Paris mayor to ask voters to decide on ‘significant’ parking fee hike for SUVs

Paris Mayor To Ask Voters To Decide On ‘Significant’ Parking Fee Hike For Suvs
Cars drive on the Champs Elysee avenue in Paris, © Copyright 2020 The Associated Press. All rights reserved.
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By Associated Press Reporter

Does Paris have too many SUVs? The French capital’s mayor is putting that question to voters in the run-up to next year’s Olympic Games.

It is the latest salvo in Anne Hidalgo’s long-running campaign to make the city more friendly to pedestrians and the planet, and less friendly to cars.


Voters will be asked on February 4 whether to impose a “very significant” hike in parking fees for SUVs visiting the city, Ms Hidalgo said in a video posted online.

“Many of you complain that there are still too many big polluting SUVs taking up more space on our streets and on our pavements,” she said.

She hopes the vote will send a message to carmakers to stop “pushing to buy ever-bigger, more expensive, more resource-guzzling, more polluting” vehicles.


City Hall would not specify the size of the “very significant” hike or when it would take effect if approved.

It is also not clear which vehicles would be specifically targeted.

It would not apply to Parisians with parking permits.

While city policies – including support for cycling – helped reduce the number of cars on Paris streets, City Hall said the actual size of the cars has grown.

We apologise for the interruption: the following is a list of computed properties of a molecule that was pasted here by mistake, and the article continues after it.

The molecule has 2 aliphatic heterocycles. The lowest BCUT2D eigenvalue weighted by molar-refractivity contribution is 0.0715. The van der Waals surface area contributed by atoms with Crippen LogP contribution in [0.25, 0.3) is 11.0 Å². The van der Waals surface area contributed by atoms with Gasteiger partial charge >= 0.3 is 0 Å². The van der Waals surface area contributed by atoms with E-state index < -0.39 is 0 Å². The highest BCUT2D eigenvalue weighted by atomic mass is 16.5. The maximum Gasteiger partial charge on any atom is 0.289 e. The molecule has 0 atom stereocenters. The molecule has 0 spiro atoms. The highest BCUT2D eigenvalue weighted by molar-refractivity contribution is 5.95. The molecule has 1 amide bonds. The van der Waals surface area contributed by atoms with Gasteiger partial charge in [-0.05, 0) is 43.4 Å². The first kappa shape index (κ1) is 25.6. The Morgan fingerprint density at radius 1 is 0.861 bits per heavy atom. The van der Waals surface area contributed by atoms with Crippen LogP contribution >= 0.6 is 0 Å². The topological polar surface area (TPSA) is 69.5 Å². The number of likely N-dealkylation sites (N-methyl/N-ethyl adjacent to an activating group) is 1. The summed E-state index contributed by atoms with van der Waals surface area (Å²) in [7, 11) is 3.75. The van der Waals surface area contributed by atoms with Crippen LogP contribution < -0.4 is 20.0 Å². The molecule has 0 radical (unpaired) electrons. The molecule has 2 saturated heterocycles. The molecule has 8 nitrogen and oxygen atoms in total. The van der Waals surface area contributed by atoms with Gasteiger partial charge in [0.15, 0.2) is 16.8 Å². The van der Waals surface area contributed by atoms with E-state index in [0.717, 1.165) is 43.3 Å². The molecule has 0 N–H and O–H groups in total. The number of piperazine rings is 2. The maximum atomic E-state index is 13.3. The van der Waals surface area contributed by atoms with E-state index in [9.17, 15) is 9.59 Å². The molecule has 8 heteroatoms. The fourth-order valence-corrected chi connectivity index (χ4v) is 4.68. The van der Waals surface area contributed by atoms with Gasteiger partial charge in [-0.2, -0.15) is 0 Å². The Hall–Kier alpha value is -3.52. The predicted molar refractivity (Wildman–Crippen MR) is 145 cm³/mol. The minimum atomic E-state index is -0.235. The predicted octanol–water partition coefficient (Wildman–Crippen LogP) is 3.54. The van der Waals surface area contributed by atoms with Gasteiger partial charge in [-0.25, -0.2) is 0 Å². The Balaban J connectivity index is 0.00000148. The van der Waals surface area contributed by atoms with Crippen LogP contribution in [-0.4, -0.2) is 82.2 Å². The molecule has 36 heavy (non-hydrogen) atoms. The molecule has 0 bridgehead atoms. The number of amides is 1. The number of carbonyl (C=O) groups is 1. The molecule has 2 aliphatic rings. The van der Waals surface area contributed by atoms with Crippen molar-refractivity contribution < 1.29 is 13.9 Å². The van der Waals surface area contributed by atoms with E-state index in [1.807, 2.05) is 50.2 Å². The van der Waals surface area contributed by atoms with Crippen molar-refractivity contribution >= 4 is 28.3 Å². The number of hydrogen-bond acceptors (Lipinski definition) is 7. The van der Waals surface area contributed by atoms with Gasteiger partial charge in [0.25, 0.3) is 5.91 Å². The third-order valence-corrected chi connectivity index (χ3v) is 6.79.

Car owners complain the referendum unfairly singles out SUVs, while pedestrian advocacy group 60 Million Pedestrians cautiously welcomed the idea, according to newspaper Le Parisien.

Rivals accused Ms Hidalgo of trying to rehabilitate her green credentials with the referendum idea after a city-funded trip across the world to Tahiti in French Polynesia that drew wide scorn.

Paris mayor Anne Hidalgo
Paris mayor Anne Hidalgo (Daniel Leal/PA)


Earlier this year, Parisians voted to ban shared electric scooters amid concern about accidents and road nuisance.

Getting around Paris in a car will become especially complicated during the Olympics, with extra security measures and other restrictions in place.

Some half a million spectators are expected along city quays for the opening ceremony on the Seine River, and even more for the rest of the July 26-August 11 events.

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